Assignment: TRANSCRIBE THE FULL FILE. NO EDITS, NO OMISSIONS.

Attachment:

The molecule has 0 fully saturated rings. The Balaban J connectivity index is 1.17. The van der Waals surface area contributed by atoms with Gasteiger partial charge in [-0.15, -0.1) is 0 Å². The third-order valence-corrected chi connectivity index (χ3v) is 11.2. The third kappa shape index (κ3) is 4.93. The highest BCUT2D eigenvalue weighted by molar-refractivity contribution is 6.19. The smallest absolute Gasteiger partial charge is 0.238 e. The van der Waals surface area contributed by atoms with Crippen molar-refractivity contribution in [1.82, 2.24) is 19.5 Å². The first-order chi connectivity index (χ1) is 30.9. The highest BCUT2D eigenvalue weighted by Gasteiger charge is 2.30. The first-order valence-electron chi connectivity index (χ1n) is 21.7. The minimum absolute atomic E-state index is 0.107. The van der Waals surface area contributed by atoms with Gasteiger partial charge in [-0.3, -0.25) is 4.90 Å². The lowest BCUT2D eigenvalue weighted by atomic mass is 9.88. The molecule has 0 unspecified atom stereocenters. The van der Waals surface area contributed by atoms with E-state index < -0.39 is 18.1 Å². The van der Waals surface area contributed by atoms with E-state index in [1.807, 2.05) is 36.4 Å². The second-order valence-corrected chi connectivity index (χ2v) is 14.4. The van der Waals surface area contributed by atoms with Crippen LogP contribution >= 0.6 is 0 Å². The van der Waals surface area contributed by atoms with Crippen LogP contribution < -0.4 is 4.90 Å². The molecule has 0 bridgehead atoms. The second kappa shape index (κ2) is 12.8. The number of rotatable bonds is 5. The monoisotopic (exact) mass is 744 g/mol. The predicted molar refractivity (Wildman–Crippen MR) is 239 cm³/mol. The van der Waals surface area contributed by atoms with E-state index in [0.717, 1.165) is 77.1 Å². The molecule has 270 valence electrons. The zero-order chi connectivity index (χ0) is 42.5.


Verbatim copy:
The molecule has 0 fully saturated rings. The Balaban J connectivity index is 1.17. The van der Waals surface area contributed by atoms with Gasteiger partial charge in [-0.15, -0.1) is 0 Å². The third-order valence-corrected chi connectivity index (χ3v) is 11.2. The third kappa shape index (κ3) is 4.93. The highest BCUT2D eigenvalue weighted by molar-refractivity contribution is 6.19. The smallest absolute Gasteiger partial charge is 0.238 e. The van der Waals surface area contributed by atoms with Crippen molar-refractivity contribution in [1.82, 2.24) is 19.5 Å². The first-order chi connectivity index (χ1) is 30.9. The highest BCUT2D eigenvalue weighted by Gasteiger charge is 2.30. The first-order valence-electron chi connectivity index (χ1n) is 21.7. The minimum absolute atomic E-state index is 0.107. The van der Waals surface area contributed by atoms with Gasteiger partial charge in [-0.3, -0.25) is 4.90 Å². The lowest BCUT2D eigenvalue weighted by atomic mass is 9.88. The molecule has 0 unspecified atom stereocenters. The van der Waals surface area contributed by atoms with E-state index < -0.39 is 18.1 Å². The van der Waals surface area contributed by atoms with E-state index in [1.807, 2.05) is 36.4 Å². The second-order valence-corrected chi connectivity index (χ2v) is 14.4. The van der Waals surface area contributed by atoms with Crippen LogP contribution >= 0.6 is 0 Å². The van der Waals surface area contributed by atoms with Crippen LogP contribution < -0.4 is 4.90 Å². The molecule has 0 bridgehead atoms. The second kappa shape index (κ2) is 12.8. The number of rotatable bonds is 5. The monoisotopic (exact) mass is 744 g/mol. The predicted molar refractivity (Wildman–Crippen MR) is 239 cm³/mol. The van der Waals surface area contributed by atoms with E-state index in [0.717, 1.165) is 77.1 Å². The molecule has 270 valence electrons. The zero-order chi connectivity index (χ0) is 42.5.